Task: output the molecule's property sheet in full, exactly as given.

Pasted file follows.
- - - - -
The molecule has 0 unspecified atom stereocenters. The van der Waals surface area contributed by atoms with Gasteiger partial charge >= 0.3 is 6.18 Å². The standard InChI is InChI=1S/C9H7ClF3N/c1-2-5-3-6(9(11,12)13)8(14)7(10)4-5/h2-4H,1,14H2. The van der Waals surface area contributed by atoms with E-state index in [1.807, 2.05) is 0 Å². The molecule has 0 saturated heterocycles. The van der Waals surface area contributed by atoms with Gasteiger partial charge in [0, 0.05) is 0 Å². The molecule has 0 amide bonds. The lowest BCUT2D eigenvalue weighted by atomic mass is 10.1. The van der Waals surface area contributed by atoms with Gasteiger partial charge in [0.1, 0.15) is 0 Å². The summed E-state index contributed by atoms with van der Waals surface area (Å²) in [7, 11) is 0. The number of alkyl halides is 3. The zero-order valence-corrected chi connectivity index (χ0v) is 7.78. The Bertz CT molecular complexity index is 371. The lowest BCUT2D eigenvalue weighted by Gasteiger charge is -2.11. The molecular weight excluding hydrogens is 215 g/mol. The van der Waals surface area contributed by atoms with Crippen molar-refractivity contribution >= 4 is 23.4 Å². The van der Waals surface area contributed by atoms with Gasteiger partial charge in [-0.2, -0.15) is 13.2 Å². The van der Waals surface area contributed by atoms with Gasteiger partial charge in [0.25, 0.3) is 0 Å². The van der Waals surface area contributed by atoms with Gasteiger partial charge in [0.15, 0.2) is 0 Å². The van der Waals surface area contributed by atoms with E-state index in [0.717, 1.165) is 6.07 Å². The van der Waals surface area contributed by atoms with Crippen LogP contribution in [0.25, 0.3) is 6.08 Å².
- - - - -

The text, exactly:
The molecule has 0 unspecified atom stereocenters. The van der Waals surface area contributed by atoms with Gasteiger partial charge >= 0.3 is 6.18 Å². The standard InChI is InChI=1S/C9H7ClF3N/c1-2-5-3-6(9(11,12)13)8(14)7(10)4-5/h2-4H,1,14H2. The van der Waals surface area contributed by atoms with E-state index in [1.807, 2.05) is 0 Å². The molecule has 0 saturated heterocycles. The van der Waals surface area contributed by atoms with Gasteiger partial charge in [0, 0.05) is 0 Å². The molecule has 0 amide bonds. The lowest BCUT2D eigenvalue weighted by atomic mass is 10.1. The van der Waals surface area contributed by atoms with Gasteiger partial charge in [0.1, 0.15) is 0 Å². The summed E-state index contributed by atoms with van der Waals surface area (Å²) in [7, 11) is 0. The number of alkyl halides is 3. The zero-order valence-corrected chi connectivity index (χ0v) is 7.78. The Bertz CT molecular complexity index is 371. The lowest BCUT2D eigenvalue weighted by Gasteiger charge is -2.11. The molecular weight excluding hydrogens is 215 g/mol. The van der Waals surface area contributed by atoms with Crippen molar-refractivity contribution >= 4 is 23.4 Å². The van der Waals surface area contributed by atoms with Gasteiger partial charge in [-0.2, -0.15) is 13.2 Å². The van der Waals surface area contributed by atoms with Gasteiger partial charge in [0.25, 0.3) is 0 Å². The van der Waals surface area contributed by atoms with Gasteiger partial charge in [0.15, 0.2) is 0 Å². The van der Waals surface area contributed by atoms with E-state index in [0.717, 1.165) is 6.07 Å². The van der Waals surface area contributed by atoms with Crippen LogP contribution in [0.25, 0.3) is 6.08 Å².